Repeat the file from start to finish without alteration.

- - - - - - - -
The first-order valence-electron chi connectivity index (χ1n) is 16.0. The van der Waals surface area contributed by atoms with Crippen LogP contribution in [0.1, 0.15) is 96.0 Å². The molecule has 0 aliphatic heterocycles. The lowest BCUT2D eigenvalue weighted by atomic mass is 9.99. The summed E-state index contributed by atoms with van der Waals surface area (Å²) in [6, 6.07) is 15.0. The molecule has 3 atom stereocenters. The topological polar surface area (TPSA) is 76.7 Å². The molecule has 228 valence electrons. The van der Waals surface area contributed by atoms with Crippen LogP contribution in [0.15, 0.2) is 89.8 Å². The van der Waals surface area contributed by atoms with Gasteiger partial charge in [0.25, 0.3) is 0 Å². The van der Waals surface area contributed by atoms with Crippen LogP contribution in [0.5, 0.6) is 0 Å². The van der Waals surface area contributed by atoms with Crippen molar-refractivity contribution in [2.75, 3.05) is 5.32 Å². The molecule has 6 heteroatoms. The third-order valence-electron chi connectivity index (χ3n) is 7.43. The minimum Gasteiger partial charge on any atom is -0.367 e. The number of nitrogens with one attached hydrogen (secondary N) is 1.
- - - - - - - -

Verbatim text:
The first-order valence-electron chi connectivity index (χ1n) is 16.0. The van der Waals surface area contributed by atoms with Crippen LogP contribution in [0.1, 0.15) is 96.0 Å². The molecule has 0 aliphatic heterocycles. The lowest BCUT2D eigenvalue weighted by atomic mass is 9.99. The summed E-state index contributed by atoms with van der Waals surface area (Å²) in [6, 6.07) is 15.0. The molecule has 3 atom stereocenters. The topological polar surface area (TPSA) is 76.7 Å². The molecule has 228 valence electrons. The van der Waals surface area contributed by atoms with Crippen LogP contribution in [0.15, 0.2) is 89.8 Å². The van der Waals surface area contributed by atoms with Gasteiger partial charge in [0.25, 0.3) is 0 Å². The van der Waals surface area contributed by atoms with Crippen LogP contribution in [0.5, 0.6) is 0 Å². The van der Waals surface area contributed by atoms with Crippen molar-refractivity contribution in [2.75, 3.05) is 5.32 Å². The molecule has 6 heteroatoms. The third-order valence-electron chi connectivity index (χ3n) is 7.43. The minimum Gasteiger partial charge on any atom is -0.367 e. The number of nitrogens with one attached hydrogen (secondary N) is 1.